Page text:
Guardian angel guides Georgia Gwinnett College nursing graduate to success

Pic of Autumn Burgess

Autumn Musgrave Burgess 

Autumn Musgrave Burgess, 24, of Canton, said she could easily have wandered down a bad path. She grew up in Forsyth County, Georgia, the child of separated parents and a survivor of an “adverse childhood,” a term referring to various types of abuse and neglect.

Burgess said she was left to raise herself amid chaos, a fate any young adult would find daunting, but to a child it was terrifying. She said she felt like she was living through an endless storm, with clouds so dark and thick she couldn’t see a way out. Right when she needed it most, a light broke through.

Her adoptive grandmother saw what Burgess was going through and stepped in to pull her out of the storm. Burgess said when she came into her life, it was like a rainbow appeared. The older woman took Burgess under her wing and guided her toward a better path. Burgess calls her “Lollie.”

“If not for Lollie, I would not be standing here today,” said Burgess. “If I could be a ‘Lollie’ to just one kid and show them that their current circumstances do not define their future, then it would make everything I went through worthwhile.”

Burgess enrolled at Georgia Gwinnett College (GGC) after she graduated from North Forsyth High School in 2016. She said she decided on GGC after taking a tour and falling in love with the beautiful campus and friendly faculty. She knew she wanted to dedicate her life to helping troubled children, so at first, she sought a teaching degree.

“I realized that I wanted to use my childhood experiences for good and allow my growth through my past horrors to help children deal with theirs,” said Burgess. “It took me a while to discover that teaching was not how I was meant to do that.”

Once again, it was Lollie who showed her the way. Lollie worked as a nurse in pediatric psychology at Children’s Healthcare of Atlanta for many years. One day it clicked: If Burgess wanted to make the kind of impact on others that Lollie had on her, nursing was the key.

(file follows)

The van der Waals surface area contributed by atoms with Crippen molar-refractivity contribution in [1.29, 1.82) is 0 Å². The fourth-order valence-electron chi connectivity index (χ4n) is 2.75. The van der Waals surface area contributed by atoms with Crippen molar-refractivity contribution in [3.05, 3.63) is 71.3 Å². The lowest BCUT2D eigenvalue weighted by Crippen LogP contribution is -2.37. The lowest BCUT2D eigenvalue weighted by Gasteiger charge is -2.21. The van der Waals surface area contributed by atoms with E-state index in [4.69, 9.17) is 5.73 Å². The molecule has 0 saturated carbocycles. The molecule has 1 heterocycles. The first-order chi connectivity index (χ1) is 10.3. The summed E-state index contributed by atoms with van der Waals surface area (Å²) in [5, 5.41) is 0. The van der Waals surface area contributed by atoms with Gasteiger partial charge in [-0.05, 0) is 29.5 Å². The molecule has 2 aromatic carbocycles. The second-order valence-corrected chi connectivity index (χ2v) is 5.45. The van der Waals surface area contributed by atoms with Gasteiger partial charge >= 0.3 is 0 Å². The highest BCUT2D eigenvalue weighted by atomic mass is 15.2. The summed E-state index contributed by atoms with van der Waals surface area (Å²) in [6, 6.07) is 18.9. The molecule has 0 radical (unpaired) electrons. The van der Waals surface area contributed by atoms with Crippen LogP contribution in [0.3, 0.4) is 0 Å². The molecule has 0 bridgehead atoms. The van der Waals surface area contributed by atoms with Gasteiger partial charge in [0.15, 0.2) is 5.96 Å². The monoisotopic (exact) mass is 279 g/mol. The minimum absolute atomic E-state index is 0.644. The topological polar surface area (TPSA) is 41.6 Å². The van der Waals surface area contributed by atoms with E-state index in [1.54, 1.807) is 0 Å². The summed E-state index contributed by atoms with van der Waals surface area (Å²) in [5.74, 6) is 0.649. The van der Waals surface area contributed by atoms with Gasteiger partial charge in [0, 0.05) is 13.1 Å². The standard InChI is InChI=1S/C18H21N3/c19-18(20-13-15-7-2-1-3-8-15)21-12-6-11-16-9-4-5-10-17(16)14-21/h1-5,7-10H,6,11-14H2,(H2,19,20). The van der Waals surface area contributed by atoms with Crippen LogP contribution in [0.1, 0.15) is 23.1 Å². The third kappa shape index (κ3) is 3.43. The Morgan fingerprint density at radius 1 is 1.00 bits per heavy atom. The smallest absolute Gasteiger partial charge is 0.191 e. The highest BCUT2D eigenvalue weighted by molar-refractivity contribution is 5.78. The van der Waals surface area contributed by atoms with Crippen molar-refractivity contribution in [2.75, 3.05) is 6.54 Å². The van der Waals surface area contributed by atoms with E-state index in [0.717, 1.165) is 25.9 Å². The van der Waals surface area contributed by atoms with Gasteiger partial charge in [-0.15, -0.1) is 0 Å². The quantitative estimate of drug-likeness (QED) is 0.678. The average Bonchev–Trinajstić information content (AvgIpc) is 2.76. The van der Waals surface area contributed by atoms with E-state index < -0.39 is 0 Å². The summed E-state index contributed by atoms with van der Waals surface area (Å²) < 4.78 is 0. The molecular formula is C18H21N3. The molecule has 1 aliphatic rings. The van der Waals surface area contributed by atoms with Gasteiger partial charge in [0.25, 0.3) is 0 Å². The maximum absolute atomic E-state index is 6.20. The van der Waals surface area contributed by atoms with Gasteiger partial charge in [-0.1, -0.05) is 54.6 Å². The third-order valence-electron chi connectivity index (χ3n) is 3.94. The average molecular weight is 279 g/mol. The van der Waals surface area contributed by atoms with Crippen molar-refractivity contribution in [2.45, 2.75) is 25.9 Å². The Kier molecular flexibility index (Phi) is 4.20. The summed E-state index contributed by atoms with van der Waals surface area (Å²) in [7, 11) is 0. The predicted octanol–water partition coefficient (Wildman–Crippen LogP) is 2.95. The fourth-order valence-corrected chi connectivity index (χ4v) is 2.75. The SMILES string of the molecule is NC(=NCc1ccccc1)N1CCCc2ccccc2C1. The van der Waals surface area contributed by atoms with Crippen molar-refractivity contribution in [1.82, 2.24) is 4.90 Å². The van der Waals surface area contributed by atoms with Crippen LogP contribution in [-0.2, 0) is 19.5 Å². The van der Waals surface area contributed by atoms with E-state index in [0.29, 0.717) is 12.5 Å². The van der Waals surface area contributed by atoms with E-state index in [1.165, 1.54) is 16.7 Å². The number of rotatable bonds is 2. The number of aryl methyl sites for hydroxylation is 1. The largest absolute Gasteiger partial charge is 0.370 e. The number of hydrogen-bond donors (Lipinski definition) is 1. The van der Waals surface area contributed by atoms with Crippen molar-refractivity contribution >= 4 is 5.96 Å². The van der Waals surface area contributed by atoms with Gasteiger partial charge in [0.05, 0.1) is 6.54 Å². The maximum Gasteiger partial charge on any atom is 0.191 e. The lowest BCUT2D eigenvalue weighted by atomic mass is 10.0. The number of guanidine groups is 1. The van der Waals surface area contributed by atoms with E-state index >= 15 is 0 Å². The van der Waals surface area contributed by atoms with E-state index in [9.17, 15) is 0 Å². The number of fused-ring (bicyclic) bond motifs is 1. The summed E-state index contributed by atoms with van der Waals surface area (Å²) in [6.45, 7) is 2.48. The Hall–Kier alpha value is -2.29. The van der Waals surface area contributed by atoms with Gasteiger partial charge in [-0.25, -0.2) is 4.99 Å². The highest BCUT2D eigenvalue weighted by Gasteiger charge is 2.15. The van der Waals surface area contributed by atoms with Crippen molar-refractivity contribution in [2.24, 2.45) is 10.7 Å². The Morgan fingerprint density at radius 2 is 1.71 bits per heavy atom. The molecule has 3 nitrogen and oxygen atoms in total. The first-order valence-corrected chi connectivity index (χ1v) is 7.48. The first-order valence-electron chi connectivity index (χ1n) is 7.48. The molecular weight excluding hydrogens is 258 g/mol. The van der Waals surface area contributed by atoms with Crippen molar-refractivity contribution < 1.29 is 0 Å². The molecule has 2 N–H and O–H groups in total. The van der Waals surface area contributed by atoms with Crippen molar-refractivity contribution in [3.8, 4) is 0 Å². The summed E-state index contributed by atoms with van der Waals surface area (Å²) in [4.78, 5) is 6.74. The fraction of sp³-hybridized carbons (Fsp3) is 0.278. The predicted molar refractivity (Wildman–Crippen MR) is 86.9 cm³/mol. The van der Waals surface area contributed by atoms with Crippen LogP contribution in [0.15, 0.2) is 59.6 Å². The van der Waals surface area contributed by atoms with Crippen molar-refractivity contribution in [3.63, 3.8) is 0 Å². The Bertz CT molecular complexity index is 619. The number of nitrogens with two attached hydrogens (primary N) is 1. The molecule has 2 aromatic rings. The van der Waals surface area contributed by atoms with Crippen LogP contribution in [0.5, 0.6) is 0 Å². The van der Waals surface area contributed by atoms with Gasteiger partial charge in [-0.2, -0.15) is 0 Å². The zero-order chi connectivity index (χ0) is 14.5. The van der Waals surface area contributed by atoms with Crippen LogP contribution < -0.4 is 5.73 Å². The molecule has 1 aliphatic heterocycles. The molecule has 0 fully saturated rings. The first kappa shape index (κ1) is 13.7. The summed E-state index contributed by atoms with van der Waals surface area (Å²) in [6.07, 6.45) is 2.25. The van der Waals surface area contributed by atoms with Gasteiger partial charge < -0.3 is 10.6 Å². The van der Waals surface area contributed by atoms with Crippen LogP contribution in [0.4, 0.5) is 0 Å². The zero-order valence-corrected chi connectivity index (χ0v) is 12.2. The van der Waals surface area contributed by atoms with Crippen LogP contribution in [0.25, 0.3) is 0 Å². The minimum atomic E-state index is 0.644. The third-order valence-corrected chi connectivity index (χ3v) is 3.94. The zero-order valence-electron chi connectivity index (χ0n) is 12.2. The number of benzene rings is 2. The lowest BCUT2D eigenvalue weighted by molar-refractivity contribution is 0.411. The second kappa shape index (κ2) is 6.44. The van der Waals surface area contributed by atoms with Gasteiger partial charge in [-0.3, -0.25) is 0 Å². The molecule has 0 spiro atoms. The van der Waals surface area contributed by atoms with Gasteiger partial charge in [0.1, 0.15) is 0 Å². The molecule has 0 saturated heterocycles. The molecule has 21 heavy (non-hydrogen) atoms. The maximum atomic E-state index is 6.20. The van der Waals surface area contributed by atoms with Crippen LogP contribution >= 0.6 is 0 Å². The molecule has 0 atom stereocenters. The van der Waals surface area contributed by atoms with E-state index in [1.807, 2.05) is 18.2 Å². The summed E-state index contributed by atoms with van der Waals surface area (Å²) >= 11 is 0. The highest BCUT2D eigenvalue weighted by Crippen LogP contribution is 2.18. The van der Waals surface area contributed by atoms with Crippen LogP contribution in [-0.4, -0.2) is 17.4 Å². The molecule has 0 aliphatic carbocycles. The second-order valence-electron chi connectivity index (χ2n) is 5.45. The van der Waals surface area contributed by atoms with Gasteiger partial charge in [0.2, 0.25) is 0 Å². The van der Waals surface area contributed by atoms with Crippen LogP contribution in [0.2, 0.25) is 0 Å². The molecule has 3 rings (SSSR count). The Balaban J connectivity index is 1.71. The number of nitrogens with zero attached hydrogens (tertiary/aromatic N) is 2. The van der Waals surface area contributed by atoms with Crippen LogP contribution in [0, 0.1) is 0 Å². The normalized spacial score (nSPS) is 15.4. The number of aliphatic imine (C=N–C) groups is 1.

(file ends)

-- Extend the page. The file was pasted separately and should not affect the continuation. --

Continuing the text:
“Even though I didn’t have the best hand dealt to me, I had Lollie’s guidance and wisdom to help me through those dark times,” she said. “The impact she has made on my life inspired me to pursue a career in pediatric psychological nursing.”

Burgess was accepted into GGC’s nursing program on April 2, 2020. She was driving when the email came through and pinged her phone.

“I saw that it was from the Admissions office and I immediately threw the phone in the back of my car and started crying. The rest of the drive home was one of those drive-the-speed-limit-with-no-radio-type drives, I was so nervous and emotional.”

When she got home, she worked up the courage to retrieve her phone from the back seat.

“I saw that it said the word ‘congratulations’ and I thought, ‘Well, it would be kind of rude if they put the word ‘congratulations’ on a denial letter.’ So, I decided it was safe to open the email and sure enough, I got accepted! I was so emotional and so grateful because I had worked so hard, and I was scared I wasn’t going to get in. It was one of the best moments of my life.”

Burgess said her favorite thing about GGC is the faculty.

“These professors are amazing people inside and out, and I love so many of them,” she said. “I can honestly say, in my six years here at GGC, I have yet to have a single professor who does not care just as much, if not more, about my future than I do. They are the bread and butter of this place, and they have changed my life forever.”

Burgess had some health issues in her last semester that put her in the hospital, and she worried that she might not graduate. She says her nursing professors went out of their way to make sure she had everything she needed to finish strong.

“When I was in the hospital, not one professor – even professors from previous semesters – did not offer to come stay with me and make sure I had everything I needed.”

Burgess is excited about starting her career and working with children.

“I want to set an example and show them that they can be who they want to be no matter what has happened to them in their past. Their future is their own, and nobody gets to take that from them. I want to make that much of an impact on children's lives.”

After graduation, Burgess will move to California where her husband, a U.S. Marine, is stationed at Camp Pendleton. She said she hopes to find employment at Rady Children’s Hospital in San Diego.

Burgess will join more than 650 students who will graduate at GGC's commencement at 10 a.m., Wednesday, May 11 at Gas South Arena, 6400 Sugarloaf Parkway, Duluth.

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